Here is an important cultural difference between the US and the UK that you should, like, stick in the boot of your lorry or whatever: in the UK, it’s apparently not socially acceptable to put off paying bonuses by two months to save your employees five percentage points in taxes. In America, it’s considered perfectly reasonable to die to avoid a tax increase.1
I was not aware of this difference and it seems neither was Goldman Sachs:
Goldman Sachs has backed down from a plan to delay UK bonus payments until after the new UK tax year, which would have allowed bankers to benefit from a cut in the top rate of tax from 50 to 45 per cent. … The idea – first reported by the Financial Times on Sunday – would have seen the payment of the deferred portion of bonuses from prior years delayed from February until after April 6.
News of the plan prompted a flurry of criticism from lawmakers and even from within the banking industry.
Addressing the House of Commons Treasury select committee earlier on Tuesday, Sir Mervyn King, governor of the Bank of England, had criticised the idea.
“I find it a bit depressing that people who earn so much find it would be even more exciting to adjust their payouts to benefit from the tax rate, knowing that this must have an impact on the rest of society, which is suffering most from the consequences of the financial crisis,” Sir Mervyn told MPs. “I think it would be rather clumsy and lacking in care and attention to how other people might react. And in the long run, financial institutions do depend on goodwill from society,” he added.
You can sympathize with Goldman’s misunderstanding here, no? At their core, investment banks are in the business of helping clients deal with some circumscribed range of problems that relate to those clients’ money. “I need to get higher investment returns” is a problem you might go to an investment bank with. “I need help modeling and executing this merger transaction”: definitely. “I need to swap my investment assets for higher-rated assets that can be posted as collateral at clearinghouses”: why not.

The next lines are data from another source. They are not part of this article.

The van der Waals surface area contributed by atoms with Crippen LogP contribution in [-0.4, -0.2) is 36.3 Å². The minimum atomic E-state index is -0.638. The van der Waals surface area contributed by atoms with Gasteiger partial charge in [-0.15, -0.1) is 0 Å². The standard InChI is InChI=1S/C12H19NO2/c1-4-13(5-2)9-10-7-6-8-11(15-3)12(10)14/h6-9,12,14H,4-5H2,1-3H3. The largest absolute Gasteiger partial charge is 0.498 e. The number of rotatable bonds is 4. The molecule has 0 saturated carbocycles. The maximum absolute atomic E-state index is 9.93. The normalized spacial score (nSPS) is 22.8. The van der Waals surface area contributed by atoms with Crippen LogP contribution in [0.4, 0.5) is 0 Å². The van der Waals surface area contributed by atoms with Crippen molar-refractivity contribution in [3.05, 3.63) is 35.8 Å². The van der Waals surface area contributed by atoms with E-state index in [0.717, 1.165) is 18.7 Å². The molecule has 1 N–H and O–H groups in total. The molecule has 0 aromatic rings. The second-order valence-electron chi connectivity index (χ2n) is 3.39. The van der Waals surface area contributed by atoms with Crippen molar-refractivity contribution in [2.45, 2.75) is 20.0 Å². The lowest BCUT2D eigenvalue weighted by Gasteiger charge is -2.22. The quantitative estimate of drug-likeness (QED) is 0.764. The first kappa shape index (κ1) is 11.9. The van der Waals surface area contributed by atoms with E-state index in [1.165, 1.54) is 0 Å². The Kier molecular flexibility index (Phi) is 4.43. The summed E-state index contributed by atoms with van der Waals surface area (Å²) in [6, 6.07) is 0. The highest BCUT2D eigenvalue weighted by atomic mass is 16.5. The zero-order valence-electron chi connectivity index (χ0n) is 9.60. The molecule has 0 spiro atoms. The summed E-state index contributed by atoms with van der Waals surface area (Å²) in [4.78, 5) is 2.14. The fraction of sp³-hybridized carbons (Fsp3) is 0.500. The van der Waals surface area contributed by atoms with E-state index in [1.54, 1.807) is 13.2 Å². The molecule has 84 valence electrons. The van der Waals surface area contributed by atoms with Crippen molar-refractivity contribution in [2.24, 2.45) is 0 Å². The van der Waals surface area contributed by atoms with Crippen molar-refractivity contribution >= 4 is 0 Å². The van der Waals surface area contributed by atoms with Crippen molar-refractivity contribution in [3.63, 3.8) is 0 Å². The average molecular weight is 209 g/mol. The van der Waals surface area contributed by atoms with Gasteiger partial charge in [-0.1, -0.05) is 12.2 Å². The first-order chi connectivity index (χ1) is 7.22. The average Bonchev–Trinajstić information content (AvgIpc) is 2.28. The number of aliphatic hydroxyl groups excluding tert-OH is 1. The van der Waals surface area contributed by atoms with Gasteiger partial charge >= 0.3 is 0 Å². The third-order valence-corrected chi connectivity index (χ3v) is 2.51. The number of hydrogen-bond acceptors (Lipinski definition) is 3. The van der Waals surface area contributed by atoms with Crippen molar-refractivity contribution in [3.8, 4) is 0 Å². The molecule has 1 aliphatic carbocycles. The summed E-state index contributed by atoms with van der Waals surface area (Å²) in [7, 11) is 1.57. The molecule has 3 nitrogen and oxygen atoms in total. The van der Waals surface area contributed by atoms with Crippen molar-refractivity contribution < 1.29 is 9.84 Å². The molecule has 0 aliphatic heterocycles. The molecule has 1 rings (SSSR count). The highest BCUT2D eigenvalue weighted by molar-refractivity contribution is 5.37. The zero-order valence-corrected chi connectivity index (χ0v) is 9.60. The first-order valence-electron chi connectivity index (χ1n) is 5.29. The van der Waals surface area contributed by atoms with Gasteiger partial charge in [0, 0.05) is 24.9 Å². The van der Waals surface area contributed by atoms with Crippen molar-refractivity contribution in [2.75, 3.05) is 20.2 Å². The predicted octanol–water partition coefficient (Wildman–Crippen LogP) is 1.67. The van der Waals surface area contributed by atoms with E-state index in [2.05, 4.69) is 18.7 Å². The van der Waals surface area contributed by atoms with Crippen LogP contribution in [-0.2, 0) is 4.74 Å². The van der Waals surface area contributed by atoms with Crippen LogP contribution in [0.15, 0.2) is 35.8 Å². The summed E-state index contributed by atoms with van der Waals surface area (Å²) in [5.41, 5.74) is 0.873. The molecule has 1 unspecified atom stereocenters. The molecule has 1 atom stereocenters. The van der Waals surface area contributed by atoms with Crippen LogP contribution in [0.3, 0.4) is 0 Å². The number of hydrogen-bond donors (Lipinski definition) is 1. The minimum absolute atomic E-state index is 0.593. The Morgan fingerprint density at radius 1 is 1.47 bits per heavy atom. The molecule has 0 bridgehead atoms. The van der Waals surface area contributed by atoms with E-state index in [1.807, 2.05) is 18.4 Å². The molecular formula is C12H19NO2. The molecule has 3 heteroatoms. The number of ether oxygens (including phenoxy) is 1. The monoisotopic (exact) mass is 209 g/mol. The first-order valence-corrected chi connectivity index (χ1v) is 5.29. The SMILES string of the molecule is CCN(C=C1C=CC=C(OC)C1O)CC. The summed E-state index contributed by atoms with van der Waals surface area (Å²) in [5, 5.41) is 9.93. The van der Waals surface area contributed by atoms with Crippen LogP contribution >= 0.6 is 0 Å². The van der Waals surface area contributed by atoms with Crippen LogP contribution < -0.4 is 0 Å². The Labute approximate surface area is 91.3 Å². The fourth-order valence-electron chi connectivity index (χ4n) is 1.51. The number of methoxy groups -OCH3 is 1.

You wouldn’t, of course, go to an investment bank with all of your all problems, not even all of your financial-ish problems. “I need to sell more widgets”: not a bank’s forte. “I need to know whether my potential acquirer is a giant fraud”: also apparently not. “I need to develop a deeper connection to my family and my God”: right out. “I need a reasonably priced and extremely discreet hooker who will come to my hotel”: exercise for the reader.
But at least in the American paradigm, “I want to pay lower taxes on my income” is exactly the sort of problem you might bring to an investment bank.2 A core competency of banks is finding structures to reduce or avoid taxation; it’s closely related to other core competencies like optimizing regulatory capital and maximizing accounting earnings. Sometimes this is so vanilla and obvious that you don’t even notice that it’s tax optimization: tax-free spinoffs and stock-for-stock mergers are just part of the furniture of corporate finance. Sometimes it involves convoluted structuring of the sort that some bankers probably even find “exciting,” as Sir Mervyn weirdly put it, though most probably just find it “their job.”3